The Dynamic Service Catalog

By July 29, 2015Blog

As we work with customers we notice many things about this new landscape that is being introduced. Some of these things are very network-centric, most are very operations-centric, and some of the most interesting are OSS-centric…especially in the area of Service Catalogs and Service Inventories. The changes being injected into the network are causing a bottoms-up wave of impacts that move through the management domains, sometimes causing chaos and other times providing a refreshing level of clarity to how things should have been done all along.

Traditional OSS has focused on physical and logical attributes of the network. Things like rack, shelf, slot, port, VLAN, VPI/VCI, etc have driven the story. It isn’t that those things are no longer important, but instead that those legacy views are pretty well covered with current solutions. However, we are now evolving into a services focused world, as opposed to an infrastructure focus.

Everything for the last 10 years or so has been about more speed, more speed, more speed. Service Providers have been pushing their networks to deliver more bandwidth to the customer, but have been delivering largely the same product. This has opened the door for Over The Top (OTT) players to encroach on Service Provider revenues by providing services that no one else was offering.

The modern consumer has begun to accept the speed of their internet connection as a given, with the real meaty services coming from the Google’s, Apple’s, Netflix’s, etc of the world. They don’t care that ABC Cable is their internet provider, only that their movie streams at an acceptable quality or they can download that new song that just came out. As long as this is the case, the Service Provider is invisible to them. This commoditization of the Service Provider has resulted in a situation where the only publicity generated for Service Providers these days seems to be customer service horror stories, outage horror stories, or maybe that fiber has now gotten to where you live and you can stream Netflix movies at even higher quality. This has to change for survival’s sake, if no other, and most Service Providers realize this.

Part of this change is enabled by the introduction of SDN and NFV to the Service Provider network. This allows a Service Provider to not only implement a dynamic, flexible network to improve operations, but also allows the Service Provider to “Over The Top themselves” and provide a lot of the services that the OTT players are delivering to their customers today. The problem is that managing these services is not the same ballgame they have been playing all these years. Those same OSS components that are great at tracking physical assets get out of their depth pretty quickly when you add in dynamic virtual components that change often.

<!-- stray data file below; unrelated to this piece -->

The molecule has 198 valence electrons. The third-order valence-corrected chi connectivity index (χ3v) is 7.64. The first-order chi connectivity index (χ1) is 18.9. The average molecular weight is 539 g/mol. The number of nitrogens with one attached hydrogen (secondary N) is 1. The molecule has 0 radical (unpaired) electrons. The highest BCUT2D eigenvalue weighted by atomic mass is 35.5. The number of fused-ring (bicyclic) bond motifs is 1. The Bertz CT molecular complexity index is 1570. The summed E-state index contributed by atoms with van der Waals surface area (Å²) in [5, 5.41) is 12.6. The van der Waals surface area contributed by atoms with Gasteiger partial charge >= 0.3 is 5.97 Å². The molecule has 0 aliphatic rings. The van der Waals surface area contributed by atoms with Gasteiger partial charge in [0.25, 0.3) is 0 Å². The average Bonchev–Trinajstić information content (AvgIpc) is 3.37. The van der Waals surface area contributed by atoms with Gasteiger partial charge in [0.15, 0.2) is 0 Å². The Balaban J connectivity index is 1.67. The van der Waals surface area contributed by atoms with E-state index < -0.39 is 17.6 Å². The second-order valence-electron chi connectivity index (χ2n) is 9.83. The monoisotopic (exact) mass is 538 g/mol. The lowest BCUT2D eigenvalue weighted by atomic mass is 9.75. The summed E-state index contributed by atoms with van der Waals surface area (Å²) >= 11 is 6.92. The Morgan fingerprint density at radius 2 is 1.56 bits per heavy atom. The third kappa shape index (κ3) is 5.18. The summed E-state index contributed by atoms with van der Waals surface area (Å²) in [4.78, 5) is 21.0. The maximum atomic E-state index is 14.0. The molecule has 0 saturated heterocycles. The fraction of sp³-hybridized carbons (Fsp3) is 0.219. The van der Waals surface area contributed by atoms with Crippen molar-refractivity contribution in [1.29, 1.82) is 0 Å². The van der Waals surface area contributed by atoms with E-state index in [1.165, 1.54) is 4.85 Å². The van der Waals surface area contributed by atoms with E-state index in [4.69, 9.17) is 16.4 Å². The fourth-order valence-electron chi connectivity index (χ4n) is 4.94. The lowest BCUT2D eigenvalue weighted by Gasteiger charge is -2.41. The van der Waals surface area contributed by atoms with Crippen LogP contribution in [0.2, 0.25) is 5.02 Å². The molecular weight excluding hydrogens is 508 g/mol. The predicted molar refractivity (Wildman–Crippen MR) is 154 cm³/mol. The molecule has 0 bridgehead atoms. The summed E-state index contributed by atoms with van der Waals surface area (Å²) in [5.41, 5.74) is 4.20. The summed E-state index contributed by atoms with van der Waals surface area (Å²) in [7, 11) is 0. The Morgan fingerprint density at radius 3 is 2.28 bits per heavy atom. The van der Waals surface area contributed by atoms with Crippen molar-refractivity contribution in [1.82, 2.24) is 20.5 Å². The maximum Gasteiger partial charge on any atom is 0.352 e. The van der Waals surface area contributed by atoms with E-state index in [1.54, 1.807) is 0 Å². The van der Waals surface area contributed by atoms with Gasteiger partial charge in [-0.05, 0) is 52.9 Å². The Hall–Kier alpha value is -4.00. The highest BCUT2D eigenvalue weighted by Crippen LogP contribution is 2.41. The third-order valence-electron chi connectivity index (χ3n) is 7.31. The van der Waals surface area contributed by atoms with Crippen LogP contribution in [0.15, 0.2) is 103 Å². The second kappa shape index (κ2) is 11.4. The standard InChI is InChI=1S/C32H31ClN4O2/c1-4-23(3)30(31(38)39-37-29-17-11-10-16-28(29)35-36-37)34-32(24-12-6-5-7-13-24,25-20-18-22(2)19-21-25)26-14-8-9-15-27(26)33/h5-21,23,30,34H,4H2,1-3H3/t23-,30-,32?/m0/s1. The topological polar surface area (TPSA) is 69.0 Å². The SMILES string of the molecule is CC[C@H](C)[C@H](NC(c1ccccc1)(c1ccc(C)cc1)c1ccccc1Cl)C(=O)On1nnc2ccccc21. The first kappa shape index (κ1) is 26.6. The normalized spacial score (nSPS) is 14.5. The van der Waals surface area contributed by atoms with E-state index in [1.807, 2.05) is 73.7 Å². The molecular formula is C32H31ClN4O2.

Services are no longer static, but instead change as the customer need changes. They are no longer managed by a phone call from the customer to a call center representative, but instead are changed by the customer themselves via self-service portals. To enable this kind of flexibility and customer control your OSS must manage Services in as dynamic and flexible a manner as possible.

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The best way to achieve this is to have a model-based approach to your Service Catalog. This means building Service Models in a standard modeling language such as YANG, and having a repository of these Service Models that drive your Service Provisioning process. A Service Designer can be implemented that provides user friendly definition of the Models, as well as the ability to dynamically generate forms that can be used to manage details such as defaults and available values for Service attributes.

The repository of Service Models is directly translated into a catalog of Service offerings. Additional meta-data built on top of the Service Catalog provides the capability to define Service Availability for each offering. This ensures that for each Service Provisioning activity the chosen Service has the requisite network and geographic requirements met.

The next layer on this Service Management toolset is to then take the repository of all provisioned Services and maintain those items in a Service Inventory. By building this full stack of capabilities from the Model through Inventory, and enforcing the business practice that all Service activity go through this process and toolset, a dynamic Service Management environment is created where:

  • Service Models can be modified and the changes flow up through the process immediately
  • New Services can be introduced and provisioned very quickly
  • Service Assurance systems have access to Services details that are accurate and complete
  • Service Availability is accurate and complete for the Ordering process

In today’s ever more dynamic network it is more important than ever to move to this approach. We here at Itential believe that you can’t afford not to make this move, and the sooner you begin the process the better for your business.